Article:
UNESCO should expel not only Afghanistan but also Pakistan from its body. Neither should be eligible for UNESCO aid. The same holds true for China. That all three are currently on UNESCO's executive board is a mockery, writes Michael Rubin.
"Rather than protect cultural heritage, UNESCO's corruption has made it a catalyst for destruction. In Afghanistan, the world should hold the Taliban responsible", Rubin writes in the Washington Examiner.
"In Afghanistan, the Taliban seek systematically to erase Afghanistan's cultural heritage. They may do so at the behest of Pakistani officials who fear Pashtun nationalism and wish to erase the legacy of various Afghan dynasties as well as the depth of its history. By eliminating Afghan heritage, Pakistan can also justify its own future land grabs and mitigate its own lack of self-confidence as a nation", Rubin added.
The Taliban are not alone in seeking to erase history and any remnants of past plurality. Rubin said Palestinians at the Temple Mount have deliberately ruined archaeological sites and dumped ancient artifacts in trash dumps.
"Beginning in 1949, Communist China systematically destroyed more than 6,000 monasteries and much of Tibet's cultural heritage. They are now implementing the same plan to erase Uyghur heritage", he added.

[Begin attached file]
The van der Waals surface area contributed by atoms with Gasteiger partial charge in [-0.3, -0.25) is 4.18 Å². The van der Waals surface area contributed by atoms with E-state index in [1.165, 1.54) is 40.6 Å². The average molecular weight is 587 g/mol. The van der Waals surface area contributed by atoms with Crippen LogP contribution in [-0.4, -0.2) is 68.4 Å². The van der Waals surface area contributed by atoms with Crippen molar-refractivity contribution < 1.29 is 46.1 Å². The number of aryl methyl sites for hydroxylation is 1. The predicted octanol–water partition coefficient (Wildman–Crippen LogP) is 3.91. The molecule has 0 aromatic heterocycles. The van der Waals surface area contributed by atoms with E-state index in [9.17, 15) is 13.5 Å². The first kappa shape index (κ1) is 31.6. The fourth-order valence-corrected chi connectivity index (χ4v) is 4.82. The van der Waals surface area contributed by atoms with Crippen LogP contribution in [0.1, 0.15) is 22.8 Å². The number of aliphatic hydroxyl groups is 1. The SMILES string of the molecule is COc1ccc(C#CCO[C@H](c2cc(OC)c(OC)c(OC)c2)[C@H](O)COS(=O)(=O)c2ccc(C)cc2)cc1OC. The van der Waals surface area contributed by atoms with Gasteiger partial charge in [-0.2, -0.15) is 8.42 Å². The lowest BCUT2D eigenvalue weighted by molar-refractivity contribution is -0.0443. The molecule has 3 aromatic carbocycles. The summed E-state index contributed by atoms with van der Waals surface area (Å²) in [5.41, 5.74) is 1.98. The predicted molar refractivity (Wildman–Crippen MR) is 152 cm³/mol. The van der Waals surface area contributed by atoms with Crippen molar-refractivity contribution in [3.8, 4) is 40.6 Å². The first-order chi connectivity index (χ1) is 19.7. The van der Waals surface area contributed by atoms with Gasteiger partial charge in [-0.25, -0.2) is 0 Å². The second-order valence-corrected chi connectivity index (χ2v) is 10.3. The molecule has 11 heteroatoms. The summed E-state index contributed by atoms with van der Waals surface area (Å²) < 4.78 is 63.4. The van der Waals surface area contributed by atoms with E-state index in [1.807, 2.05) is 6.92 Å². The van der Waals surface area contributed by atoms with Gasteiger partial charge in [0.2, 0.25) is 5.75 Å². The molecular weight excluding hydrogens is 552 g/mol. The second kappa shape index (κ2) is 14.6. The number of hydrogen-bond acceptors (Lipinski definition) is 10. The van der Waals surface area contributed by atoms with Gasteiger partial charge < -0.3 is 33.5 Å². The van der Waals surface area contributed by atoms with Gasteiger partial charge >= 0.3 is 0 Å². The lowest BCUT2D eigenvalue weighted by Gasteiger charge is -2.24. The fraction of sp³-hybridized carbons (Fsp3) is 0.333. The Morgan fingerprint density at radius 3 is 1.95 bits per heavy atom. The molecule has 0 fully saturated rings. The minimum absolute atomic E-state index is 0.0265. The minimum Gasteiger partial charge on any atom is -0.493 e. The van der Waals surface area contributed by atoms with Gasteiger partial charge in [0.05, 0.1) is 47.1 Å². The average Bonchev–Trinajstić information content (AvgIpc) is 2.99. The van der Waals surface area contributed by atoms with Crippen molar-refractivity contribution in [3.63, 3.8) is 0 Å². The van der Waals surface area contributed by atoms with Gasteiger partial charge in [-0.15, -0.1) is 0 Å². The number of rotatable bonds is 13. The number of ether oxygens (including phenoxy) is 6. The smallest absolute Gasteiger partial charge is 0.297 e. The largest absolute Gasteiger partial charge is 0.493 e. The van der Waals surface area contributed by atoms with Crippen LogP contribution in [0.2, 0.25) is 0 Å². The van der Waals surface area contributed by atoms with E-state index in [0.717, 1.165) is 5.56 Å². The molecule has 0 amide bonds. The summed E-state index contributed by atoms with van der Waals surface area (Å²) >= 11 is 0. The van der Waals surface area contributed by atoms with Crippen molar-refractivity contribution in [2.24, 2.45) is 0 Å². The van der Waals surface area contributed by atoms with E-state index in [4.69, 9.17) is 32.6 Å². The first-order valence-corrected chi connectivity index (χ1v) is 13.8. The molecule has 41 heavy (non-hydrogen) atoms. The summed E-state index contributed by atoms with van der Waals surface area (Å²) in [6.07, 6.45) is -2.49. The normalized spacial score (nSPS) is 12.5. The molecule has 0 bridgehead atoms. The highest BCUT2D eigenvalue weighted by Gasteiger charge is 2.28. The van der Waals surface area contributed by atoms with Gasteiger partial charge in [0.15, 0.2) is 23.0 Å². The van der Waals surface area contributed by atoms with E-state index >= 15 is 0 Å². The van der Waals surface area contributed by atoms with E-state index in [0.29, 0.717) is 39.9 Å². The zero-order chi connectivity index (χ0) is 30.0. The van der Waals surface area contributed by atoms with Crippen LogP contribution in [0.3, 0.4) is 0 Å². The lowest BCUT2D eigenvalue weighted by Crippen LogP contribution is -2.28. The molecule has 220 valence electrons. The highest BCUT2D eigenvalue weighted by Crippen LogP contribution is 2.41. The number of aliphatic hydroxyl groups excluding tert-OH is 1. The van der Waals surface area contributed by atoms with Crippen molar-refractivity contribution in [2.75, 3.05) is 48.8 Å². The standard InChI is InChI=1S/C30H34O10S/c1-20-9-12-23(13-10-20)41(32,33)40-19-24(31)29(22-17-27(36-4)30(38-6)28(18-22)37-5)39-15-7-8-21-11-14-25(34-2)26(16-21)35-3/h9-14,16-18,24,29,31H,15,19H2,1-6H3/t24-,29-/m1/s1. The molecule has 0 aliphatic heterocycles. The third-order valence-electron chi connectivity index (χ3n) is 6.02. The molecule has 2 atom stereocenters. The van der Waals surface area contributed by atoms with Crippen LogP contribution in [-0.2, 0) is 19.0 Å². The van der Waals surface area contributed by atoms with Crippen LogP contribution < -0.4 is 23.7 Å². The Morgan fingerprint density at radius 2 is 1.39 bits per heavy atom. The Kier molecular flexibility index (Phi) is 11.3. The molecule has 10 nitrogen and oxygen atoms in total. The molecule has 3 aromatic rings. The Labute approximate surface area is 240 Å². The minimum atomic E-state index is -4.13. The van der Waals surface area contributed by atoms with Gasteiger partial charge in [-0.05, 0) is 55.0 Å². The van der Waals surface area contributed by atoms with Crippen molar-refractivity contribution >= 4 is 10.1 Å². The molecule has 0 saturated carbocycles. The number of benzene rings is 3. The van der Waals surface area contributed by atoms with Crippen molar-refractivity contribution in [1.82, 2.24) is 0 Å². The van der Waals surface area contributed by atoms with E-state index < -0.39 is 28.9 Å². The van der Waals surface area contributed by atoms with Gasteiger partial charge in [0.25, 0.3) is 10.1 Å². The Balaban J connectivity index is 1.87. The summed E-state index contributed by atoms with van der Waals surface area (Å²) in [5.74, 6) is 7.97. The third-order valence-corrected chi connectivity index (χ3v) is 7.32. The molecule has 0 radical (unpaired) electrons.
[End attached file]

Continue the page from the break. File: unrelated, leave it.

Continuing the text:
China, too, seeks to rewrite history and erase the diversity of the lands they once conquered in pursuit of a Han Chinese narrative that is essentially supremacist, he said.
The Taliban took a bulldozer to a centuries-old fort whose defenders once wounded the 14th-century warrior Timur, earning him the nickname Timur the Lame or, in its Anglicized form, Tamerlane, he said.
While Special Envoy Zalmay Khalilzad repeatedly assured that the Taliban had changed, the Taliban appears to be the same group that, in 2001, destroyed the famous 6th-century Bamiyan Buddhas that, until the Taliban dynamited them, were a UNESCO World Heritage site.
The United Nations Educational, Scientific, and Cultural Organization today symbolizes the problem more than the solution, Rubin said.
In 2005, Azerbaijan destroyed the Julfa Graveyard and its unique collection of centuries-old khachkars, despite UNESCO's calls to cease its destruction. Rather than punish Azerbaijan, UNESCO rewarded Azerbaijani dictator Ilham Aliyev by appointing his wife Mehriban Aliyeva to be a goodwill ambassador. After such venality, it should surprise no one that Aliyev now erases Armenian heritage in Nagorno-Karabakh, control over which Armenians and Azeris still dispute, Rubin added.